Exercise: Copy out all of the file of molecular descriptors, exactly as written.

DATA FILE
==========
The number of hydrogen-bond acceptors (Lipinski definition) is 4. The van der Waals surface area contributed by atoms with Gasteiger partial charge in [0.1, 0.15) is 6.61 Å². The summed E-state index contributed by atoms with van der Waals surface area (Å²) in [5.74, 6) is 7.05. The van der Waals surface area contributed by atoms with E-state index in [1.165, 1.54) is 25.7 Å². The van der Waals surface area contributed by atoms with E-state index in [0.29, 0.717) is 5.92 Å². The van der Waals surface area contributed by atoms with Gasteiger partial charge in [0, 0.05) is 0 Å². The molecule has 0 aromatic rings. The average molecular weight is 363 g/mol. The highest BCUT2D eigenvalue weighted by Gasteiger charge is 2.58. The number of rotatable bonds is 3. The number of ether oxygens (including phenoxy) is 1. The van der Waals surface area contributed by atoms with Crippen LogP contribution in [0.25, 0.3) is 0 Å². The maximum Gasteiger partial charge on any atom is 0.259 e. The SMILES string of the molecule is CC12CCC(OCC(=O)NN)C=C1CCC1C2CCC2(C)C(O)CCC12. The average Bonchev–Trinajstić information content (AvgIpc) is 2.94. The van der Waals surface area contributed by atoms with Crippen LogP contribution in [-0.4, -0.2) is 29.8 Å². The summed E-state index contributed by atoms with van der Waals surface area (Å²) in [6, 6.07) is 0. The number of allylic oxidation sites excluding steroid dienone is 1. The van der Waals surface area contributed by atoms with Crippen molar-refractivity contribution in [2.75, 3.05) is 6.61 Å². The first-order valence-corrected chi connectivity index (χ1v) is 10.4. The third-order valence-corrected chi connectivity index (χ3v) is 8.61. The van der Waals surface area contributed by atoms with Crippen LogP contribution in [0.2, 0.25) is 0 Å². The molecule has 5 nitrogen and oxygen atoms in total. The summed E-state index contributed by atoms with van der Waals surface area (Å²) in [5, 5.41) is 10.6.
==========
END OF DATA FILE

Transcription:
The number of hydrogen-bond acceptors (Lipinski definition) is 4. The van der Waals surface area contributed by atoms with Gasteiger partial charge in [0.1, 0.15) is 6.61 Å². The summed E-state index contributed by atoms with van der Waals surface area (Å²) in [5.74, 6) is 7.05. The van der Waals surface area contributed by atoms with E-state index in [1.165, 1.54) is 25.7 Å². The van der Waals surface area contributed by atoms with E-state index in [0.29, 0.717) is 5.92 Å². The van der Waals surface area contributed by atoms with Gasteiger partial charge in [0, 0.05) is 0 Å². The molecule has 0 aromatic rings. The average molecular weight is 363 g/mol. The highest BCUT2D eigenvalue weighted by Gasteiger charge is 2.58. The number of rotatable bonds is 3. The number of ether oxygens (including phenoxy) is 1. The van der Waals surface area contributed by atoms with Crippen LogP contribution in [0.25, 0.3) is 0 Å². The maximum Gasteiger partial charge on any atom is 0.259 e. The SMILES string of the molecule is CC12CCC(OCC(=O)NN)C=C1CCC1C2CCC2(C)C(O)CCC12. The average Bonchev–Trinajstić information content (AvgIpc) is 2.94. The van der Waals surface area contributed by atoms with Crippen LogP contribution in [-0.4, -0.2) is 29.8 Å². The summed E-state index contributed by atoms with van der Waals surface area (Å²) in [6, 6.07) is 0. The number of allylic oxidation sites excluding steroid dienone is 1. The van der Waals surface area contributed by atoms with Crippen molar-refractivity contribution in [2.75, 3.05) is 6.61 Å². The first-order valence-corrected chi connectivity index (χ1v) is 10.4. The third-order valence-corrected chi connectivity index (χ3v) is 8.61. The van der Waals surface area contributed by atoms with Crippen LogP contribution in [0.2, 0.25) is 0 Å². The molecule has 5 nitrogen and oxygen atoms in total. The summed E-state index contributed by atoms with van der Waals surface area (Å²) in [5, 5.41) is 10.6.